FDA – mHealth’s Angel or Demon?

In the rush to get a chunk of Obama’s healthcare billions, any industry with the slightest idea about remote healthcare is doing their best to claim that they are the rightful recipient of the cash.  The latest of these is the CTIA, who recently held a policy forum featuring medical experts and government officials.  In it they touted the promise of mobile health applications that would drive down costs and improve the quality of care.  They admitted that they didn’t have a policy yet, but they certainly want a chunk of the action for their members when the $19 billion dollar treasure chest is opened.  They’re not alone, but amongst all of the feverish lobbying going on in Washington there seems to be a total neglect of the role of the FDA.  Instead there’s a general opinion that a good PowerPoint and drinks for enough politicians will overrule any regulatory requirements.

mHealth has been (and still is) a long time in coming.  There’s a whole host of reasons for that.  It’s trying to grow up in a room full of 800 pound gorillas, amongst them technology, resistance from the medical profession and a lack of standards.  But hiding behind the visible 800 pounders is the big brother of invisible gorillas – the Food and Drugs Administration, fondly know as the FDA.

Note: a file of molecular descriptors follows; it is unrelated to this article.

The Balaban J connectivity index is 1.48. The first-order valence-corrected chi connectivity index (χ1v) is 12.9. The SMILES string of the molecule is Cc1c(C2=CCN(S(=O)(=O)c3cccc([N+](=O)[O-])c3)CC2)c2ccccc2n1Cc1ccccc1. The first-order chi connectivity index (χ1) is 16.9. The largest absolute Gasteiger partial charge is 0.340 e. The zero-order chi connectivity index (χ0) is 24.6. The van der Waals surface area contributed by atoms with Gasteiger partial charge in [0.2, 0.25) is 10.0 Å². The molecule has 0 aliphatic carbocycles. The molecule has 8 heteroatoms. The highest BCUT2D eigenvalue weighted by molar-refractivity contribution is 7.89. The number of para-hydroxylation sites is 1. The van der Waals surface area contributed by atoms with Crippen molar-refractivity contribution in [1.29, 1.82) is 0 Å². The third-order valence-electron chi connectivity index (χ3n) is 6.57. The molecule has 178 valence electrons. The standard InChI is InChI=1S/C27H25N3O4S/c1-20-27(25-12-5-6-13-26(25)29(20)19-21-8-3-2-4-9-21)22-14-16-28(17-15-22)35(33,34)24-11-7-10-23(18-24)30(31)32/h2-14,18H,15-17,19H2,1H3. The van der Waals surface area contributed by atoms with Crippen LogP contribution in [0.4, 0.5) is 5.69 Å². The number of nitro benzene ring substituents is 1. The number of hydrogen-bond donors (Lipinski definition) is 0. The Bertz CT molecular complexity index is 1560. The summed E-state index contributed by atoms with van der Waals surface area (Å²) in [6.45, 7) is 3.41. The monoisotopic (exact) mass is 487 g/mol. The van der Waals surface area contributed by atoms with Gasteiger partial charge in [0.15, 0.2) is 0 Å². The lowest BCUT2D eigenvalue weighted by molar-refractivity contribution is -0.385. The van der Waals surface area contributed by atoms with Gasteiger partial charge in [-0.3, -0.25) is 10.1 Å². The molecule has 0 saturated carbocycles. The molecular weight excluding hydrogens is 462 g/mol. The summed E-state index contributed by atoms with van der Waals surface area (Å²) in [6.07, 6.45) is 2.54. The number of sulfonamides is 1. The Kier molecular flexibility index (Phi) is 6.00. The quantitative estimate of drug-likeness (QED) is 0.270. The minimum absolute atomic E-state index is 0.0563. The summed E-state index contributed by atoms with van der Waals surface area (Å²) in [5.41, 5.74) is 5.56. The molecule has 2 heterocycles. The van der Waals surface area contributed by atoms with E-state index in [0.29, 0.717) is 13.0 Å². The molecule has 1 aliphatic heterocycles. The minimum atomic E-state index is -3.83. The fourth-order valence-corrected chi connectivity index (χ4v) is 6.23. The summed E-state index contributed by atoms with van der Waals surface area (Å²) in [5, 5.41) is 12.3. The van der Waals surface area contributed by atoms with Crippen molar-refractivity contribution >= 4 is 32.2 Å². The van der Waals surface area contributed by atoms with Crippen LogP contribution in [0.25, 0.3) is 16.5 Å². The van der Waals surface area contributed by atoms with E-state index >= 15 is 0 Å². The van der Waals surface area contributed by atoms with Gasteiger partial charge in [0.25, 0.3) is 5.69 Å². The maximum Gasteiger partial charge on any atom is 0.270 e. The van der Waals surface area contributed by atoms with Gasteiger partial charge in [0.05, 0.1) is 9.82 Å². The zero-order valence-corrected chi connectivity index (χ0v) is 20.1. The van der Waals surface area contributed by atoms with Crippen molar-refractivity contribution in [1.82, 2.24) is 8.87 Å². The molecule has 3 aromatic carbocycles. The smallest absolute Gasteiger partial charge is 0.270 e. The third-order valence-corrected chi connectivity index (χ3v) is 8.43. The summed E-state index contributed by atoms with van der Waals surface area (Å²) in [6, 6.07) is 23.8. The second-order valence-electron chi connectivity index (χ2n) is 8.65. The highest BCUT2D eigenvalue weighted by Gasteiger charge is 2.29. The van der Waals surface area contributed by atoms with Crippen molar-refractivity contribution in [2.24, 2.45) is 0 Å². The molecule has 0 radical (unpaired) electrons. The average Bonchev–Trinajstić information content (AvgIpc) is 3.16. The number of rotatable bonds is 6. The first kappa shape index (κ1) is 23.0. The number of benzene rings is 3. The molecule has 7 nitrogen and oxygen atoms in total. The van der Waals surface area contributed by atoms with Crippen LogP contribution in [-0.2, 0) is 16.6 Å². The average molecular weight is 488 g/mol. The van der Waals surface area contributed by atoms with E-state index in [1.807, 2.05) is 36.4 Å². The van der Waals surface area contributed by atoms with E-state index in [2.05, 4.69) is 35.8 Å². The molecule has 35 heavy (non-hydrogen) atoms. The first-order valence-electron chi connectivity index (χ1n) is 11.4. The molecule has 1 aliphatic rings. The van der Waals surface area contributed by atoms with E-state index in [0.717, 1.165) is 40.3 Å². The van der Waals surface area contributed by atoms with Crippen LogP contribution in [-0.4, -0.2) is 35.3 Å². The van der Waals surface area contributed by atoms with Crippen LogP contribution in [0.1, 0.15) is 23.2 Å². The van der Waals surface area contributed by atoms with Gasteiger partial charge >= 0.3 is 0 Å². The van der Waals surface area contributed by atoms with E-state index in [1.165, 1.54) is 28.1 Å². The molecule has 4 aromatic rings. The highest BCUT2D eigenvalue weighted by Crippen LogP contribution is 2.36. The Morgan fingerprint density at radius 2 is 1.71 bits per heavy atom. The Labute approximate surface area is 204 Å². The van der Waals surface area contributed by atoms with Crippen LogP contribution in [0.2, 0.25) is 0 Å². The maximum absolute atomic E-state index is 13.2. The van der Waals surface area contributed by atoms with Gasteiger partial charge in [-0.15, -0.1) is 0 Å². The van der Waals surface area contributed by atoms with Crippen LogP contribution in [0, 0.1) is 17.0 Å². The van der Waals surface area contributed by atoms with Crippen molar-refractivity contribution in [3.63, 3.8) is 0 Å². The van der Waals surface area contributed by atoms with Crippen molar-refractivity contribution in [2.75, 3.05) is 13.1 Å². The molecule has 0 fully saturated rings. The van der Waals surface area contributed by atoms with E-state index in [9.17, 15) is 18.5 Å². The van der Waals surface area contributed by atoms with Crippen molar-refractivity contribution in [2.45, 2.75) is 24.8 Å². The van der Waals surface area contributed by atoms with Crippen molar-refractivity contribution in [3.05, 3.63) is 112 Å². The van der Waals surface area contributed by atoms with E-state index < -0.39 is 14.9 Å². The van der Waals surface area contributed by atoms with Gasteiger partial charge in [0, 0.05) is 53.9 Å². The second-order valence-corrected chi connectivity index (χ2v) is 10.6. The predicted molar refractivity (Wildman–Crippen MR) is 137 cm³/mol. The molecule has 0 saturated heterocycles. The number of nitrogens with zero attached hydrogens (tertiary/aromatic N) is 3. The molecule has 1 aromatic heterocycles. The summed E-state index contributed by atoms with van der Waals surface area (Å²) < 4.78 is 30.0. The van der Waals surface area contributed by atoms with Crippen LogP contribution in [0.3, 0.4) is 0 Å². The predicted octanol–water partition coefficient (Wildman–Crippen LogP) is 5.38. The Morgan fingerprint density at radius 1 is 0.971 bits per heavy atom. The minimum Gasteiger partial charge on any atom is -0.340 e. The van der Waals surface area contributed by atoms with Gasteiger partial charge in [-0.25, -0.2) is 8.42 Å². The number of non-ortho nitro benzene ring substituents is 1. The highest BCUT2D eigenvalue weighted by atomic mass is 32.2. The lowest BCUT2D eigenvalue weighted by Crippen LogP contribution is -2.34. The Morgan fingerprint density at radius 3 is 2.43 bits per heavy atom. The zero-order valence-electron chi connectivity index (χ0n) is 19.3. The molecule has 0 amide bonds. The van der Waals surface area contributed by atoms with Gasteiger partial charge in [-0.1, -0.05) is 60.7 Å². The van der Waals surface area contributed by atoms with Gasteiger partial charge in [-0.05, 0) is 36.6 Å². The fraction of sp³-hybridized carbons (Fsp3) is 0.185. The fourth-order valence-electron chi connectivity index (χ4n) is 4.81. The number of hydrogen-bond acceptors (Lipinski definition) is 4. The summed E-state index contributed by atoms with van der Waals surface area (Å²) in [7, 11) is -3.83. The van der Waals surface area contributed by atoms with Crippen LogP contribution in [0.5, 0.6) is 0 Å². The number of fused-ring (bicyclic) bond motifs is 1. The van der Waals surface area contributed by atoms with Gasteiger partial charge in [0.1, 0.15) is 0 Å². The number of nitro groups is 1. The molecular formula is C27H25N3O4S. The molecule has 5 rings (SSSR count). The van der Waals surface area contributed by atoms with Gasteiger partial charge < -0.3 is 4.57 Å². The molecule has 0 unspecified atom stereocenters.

The FDA is responsible for regulating medical devices and services in the U.S.  If they say a product or service can’t be offered, then it’s effectively dead.  It provides a barrier to entry for manufacturers and services in the medical and health arena.  So far, it’s had little to say about many of the visions of the mHealth industry, but there is no doubt that it will.  I recently saw a presentation that outlines just how wide its powers and scope are.  And they are wide.  If the FDA enforced the most aggressive interpretation of its rules it could probably stop sales of the iPhone today.

I’m sure it won’t.  This isn’t a rant against the FDA, but about the relative naivety of many of the organisations claiming to offer solutions in their quest for a part of the new healthcare pot.  The future of mHealth would be far better served if organisations like the CTIA concentrated less on the high level fanfares and started engaging in informed debate about how the regulatory regime needs to change.